Bright colours are a tiny niche thing that the rest of us don’t want or care about. Like convertibles. We don’t need a bright colour or horrific wind noise to enjoy driving a car. Most car owners don’t even want to enjoy driving a car, which makes me sad because I really care about that, but it doesn’t make them wrong.

That said: my Kawasakis have to be lime green. I don’t know why. This may be a more complex issue than I think it is.

Austin Vail
Austin Vail
2 months ago

Fortunately, so far I have been able to find nice used cars in real colors, with my current fleet being red and reddish-orange (the reddish-orange car being two-tone with a white roof!)

But what I would really love someday is a teal car. I love my red and orange cars, don’t get me wrong, those are great colors. But my favorite color is teal, and outside of the 90s, there’s just a woeful lack of teal cars in the world.

Much as I’m not a huge fan of GM, I will give credit where credit is due and say that they have been a shining beacon of teal lately. The teal paint options on the Blazer and Bolt in particular are simply gorgeous, and transform normally boring cars into things of beauty.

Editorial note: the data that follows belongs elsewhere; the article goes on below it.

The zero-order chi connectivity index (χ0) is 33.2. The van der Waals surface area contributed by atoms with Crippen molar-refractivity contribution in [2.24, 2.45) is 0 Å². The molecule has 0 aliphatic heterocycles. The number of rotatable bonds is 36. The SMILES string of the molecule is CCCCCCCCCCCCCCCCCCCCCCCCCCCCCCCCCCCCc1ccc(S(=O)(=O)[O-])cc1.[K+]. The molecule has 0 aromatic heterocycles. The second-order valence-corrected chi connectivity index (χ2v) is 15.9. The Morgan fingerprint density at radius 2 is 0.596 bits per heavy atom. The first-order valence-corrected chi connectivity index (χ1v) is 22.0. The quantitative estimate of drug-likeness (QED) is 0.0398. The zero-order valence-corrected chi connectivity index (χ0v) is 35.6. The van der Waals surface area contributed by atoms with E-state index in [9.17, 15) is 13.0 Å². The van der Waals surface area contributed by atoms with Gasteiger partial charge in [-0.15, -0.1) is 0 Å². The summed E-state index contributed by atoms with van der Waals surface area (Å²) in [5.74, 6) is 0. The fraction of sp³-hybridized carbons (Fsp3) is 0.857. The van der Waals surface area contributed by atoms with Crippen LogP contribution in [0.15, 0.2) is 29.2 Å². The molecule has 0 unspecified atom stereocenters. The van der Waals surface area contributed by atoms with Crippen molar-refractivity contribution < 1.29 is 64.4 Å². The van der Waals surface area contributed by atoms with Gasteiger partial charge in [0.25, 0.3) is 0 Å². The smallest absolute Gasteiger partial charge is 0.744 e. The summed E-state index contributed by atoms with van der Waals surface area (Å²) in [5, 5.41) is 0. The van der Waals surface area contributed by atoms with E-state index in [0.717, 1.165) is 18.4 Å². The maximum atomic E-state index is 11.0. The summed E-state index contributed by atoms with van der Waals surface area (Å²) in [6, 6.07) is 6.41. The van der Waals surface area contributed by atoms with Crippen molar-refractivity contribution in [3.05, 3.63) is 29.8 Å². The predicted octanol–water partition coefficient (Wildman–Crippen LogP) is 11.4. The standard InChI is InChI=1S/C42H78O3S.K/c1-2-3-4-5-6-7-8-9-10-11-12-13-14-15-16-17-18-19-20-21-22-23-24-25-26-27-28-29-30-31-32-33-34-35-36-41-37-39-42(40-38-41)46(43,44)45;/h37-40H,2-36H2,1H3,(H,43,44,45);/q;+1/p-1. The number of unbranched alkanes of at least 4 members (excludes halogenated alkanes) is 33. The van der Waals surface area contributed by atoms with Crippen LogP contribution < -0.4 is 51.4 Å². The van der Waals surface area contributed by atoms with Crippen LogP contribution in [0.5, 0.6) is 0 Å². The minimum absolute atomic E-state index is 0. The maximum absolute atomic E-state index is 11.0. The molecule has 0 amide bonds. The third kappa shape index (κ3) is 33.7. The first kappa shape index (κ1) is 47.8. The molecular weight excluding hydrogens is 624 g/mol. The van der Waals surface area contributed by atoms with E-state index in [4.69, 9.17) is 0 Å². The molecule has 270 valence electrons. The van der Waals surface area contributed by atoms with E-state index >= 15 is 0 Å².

If I could buy one new car in 2024 it would be an Aptera and if I could have it in any color, it would be that sweet Chevy teal.

Flyingtoothpick71
Flyingtoothpick71
2 months ago

I’m sad that half of my current fleet fits into that monochromatic scale, but that is soon to change.
my 98 Ford Explorer is the dark blue.
my beetle is pastel yellow (I need to repaint it because some rust repair needs to be done, it will be yellow again though, with a 70-80s street machine paint job on it)
my 2015 RPS Hawk 250 is black, but i put a nice red tartan seat cover on it.
my 2008 Suzuki gs500 is silver and black, but i honestly may paint it with the same yellow my Beetle is and put a funky design on it, similar to what the beetle will have.

Flyingtoothpick71
Flyingtoothpick71
2 months ago

also not a huge fan of green, but I do like the Saturn dark green as that was the color of my moms saturn and she loved that car. its also the car I learned manual in (didn’t ever need the clutch because the transmission was so worn you could float them at any rpm)

Greensoul
Greensoul
2 months ago

I bought my car just because it came in green. A bright, brassy, tacky alien green at that. Glorious! I had to have it. The color was my deciding factor when mini SUV shopping a few years ago.

SonOfLP500
SonOfLP500
2 months ago

BASF:

“Achromatic colors, which have always formed the foundation of automotive color…”

??